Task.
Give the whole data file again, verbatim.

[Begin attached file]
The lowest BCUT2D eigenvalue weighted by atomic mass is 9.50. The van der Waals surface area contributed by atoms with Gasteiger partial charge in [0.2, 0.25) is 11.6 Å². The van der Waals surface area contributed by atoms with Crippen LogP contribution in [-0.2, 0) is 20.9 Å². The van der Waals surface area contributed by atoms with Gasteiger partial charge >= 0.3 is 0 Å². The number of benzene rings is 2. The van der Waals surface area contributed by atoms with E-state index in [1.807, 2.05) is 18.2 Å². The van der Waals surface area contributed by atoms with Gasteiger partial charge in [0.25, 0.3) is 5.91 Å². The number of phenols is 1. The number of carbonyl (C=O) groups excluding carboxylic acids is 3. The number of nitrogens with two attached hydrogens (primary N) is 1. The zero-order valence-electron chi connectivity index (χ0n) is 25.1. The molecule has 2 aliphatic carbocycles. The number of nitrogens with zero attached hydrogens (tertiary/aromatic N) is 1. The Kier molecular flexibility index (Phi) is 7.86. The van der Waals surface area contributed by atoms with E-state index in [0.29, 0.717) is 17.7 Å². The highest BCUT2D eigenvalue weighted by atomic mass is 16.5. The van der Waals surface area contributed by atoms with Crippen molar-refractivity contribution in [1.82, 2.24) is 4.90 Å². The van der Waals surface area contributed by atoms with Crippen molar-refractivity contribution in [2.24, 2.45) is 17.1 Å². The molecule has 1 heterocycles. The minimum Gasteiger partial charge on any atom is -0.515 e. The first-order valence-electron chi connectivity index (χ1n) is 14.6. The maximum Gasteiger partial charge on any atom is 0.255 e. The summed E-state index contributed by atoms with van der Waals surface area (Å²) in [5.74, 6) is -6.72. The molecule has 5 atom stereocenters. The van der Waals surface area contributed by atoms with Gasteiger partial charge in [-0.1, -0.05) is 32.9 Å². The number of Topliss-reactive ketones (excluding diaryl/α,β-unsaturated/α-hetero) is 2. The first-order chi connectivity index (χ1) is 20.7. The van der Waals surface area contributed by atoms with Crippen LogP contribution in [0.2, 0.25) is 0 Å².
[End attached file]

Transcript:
The lowest BCUT2D eigenvalue weighted by atomic mass is 9.50. The van der Waals surface area contributed by atoms with Gasteiger partial charge in [0.2, 0.25) is 11.6 Å². The van der Waals surface area contributed by atoms with Crippen LogP contribution in [-0.2, 0) is 20.9 Å². The van der Waals surface area contributed by atoms with Gasteiger partial charge >= 0.3 is 0 Å². The number of benzene rings is 2. The van der Waals surface area contributed by atoms with E-state index in [1.807, 2.05) is 18.2 Å². The van der Waals surface area contributed by atoms with Gasteiger partial charge in [0.25, 0.3) is 5.91 Å². The number of phenols is 1. The number of carbonyl (C=O) groups excluding carboxylic acids is 3. The number of nitrogens with two attached hydrogens (primary N) is 1. The zero-order valence-electron chi connectivity index (χ0n) is 25.1. The molecule has 2 aliphatic carbocycles. The number of nitrogens with zero attached hydrogens (tertiary/aromatic N) is 1. The Kier molecular flexibility index (Phi) is 7.86. The van der Waals surface area contributed by atoms with E-state index in [0.29, 0.717) is 17.7 Å². The highest BCUT2D eigenvalue weighted by atomic mass is 16.5. The van der Waals surface area contributed by atoms with Crippen molar-refractivity contribution in [1.82, 2.24) is 4.90 Å². The van der Waals surface area contributed by atoms with Crippen molar-refractivity contribution in [2.24, 2.45) is 17.1 Å². The molecule has 1 heterocycles. The minimum Gasteiger partial charge on any atom is -0.515 e. The first-order valence-electron chi connectivity index (χ1n) is 14.6. The maximum Gasteiger partial charge on any atom is 0.255 e. The summed E-state index contributed by atoms with van der Waals surface area (Å²) in [5.74, 6) is -6.72. The molecule has 5 atom stereocenters. The van der Waals surface area contributed by atoms with Gasteiger partial charge in [-0.1, -0.05) is 32.9 Å². The number of Topliss-reactive ketones (excluding diaryl/α,β-unsaturated/α-hetero) is 2. The first-order chi connectivity index (χ1) is 20.7. The van der Waals surface area contributed by atoms with Crippen LogP contribution in [0.2, 0.25) is 0 Å².